During the speech, the tension
mounts as the right wingers gather momentum and
attack and attempt to kill Georges Pirou (Jean Bouise),
thinking that the Deputy’s assistant is the main
leader. This foreshadows the inevitable. Without
police intervention and with the General (Pierre
Dux) and the Colonel (Julien Guiomar) strangely
disappearing into the crowd, the Deputy is left
to his own devices to cross the street. He makes
it only halfway, before a rapidly careening kamikaze
truck bears down on him and strikes a fatal blow
to his head.
This is when the intense
Z becomes most interesting. The government worries
about the political implications of the assassination
while the Examining Magistrate (Jean-Louis Trintigant)
heroically sifts through the evidence to uncover
widespread government complicity despite pressures
to pass off the assassination as a simple accident.
Along the way are some especially humorous moments
that show the bumbling idiocy of the radical right
group that leads to a memorable finish. You must
wait until the postscript to learn the significance
of the title, and this is memorable.
Long among my favorite films,
Z has languished way under viewed despite winning
the 1970 Academy Award for Best Foreign Language
Film. In one of the rare times that the Academy
got something right, it also won the award for Best
Editing! Pretty amazing that a foreign film could
penetrate the usually dimwitted and self-serving
Academy Academy, but the editing is that outstanding.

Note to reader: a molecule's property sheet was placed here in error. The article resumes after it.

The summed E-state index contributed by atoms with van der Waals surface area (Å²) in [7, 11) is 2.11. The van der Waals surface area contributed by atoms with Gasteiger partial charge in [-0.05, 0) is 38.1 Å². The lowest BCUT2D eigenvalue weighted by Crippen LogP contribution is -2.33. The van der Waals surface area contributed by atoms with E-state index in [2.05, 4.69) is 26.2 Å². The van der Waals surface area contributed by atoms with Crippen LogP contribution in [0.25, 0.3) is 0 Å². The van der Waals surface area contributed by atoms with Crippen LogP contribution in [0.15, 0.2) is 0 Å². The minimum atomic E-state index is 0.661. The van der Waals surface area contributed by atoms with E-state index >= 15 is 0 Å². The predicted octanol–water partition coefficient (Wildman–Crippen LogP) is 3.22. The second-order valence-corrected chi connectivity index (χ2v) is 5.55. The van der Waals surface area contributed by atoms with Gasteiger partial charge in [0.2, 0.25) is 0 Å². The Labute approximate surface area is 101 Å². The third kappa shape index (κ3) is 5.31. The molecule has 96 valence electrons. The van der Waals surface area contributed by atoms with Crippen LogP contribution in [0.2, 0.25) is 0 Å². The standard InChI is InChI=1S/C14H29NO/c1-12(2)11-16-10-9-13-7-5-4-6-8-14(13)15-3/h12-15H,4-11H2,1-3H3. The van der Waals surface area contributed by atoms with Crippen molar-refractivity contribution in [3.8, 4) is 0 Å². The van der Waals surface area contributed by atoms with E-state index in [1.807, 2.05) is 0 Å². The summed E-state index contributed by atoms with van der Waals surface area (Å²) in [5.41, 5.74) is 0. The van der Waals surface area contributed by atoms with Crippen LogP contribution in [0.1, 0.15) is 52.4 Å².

Z flows so well that I often forget that my French
isn’t good enough to understand the action without
reading the subtitles. For all the complexity of
the political situation, we are always able to follow
the intrigue and the characters, and much of this
is due to Francoise Bonnot's expert editing. For
great examples of effective jump cuts, watch the
three crowd riot scenes closely. The camera follows
the action closely, yet paints striking impressions
of the overall chaos.
Costa-Garvas organizes the
material brilliantly to maintain interest, gradually
revealing new layers of intrigue as the plot unwinds
Yet none of the revelations feels like a cheap shot;
the director pulls a few surprises, yet none totally
shock. This all gives the film more credibility,
making it more haunting—is it possible for democratic
governments to contain this type of corruption?
Years of political scandals have made Americans
more cynical, but this has all been foreshadowed
artistically in Z.
Also notable are a number
of small touches. The brief flashbacks that Costa-Garvas
shows us a disproportionately larger insight into
the characters of the Deputy and his wife Helene
(Irene Papas) than we'd expect from such a brief
encounter. Papas is especially memorable with her
strong, yet underplayed grief—all the more remarkable,
considering that she’s only on the screen for about
holds up as an extremely sophisticated political
thriller. Since first viewing Costa-Garvas’ film
in 1969, I have learned that the intentional similarity
was aimed at Grecian politics, but the film is universal
enough and timeless enough to relate to audiences
in the 21st century. Besides, it's just one heck
of a story that pulls you right in.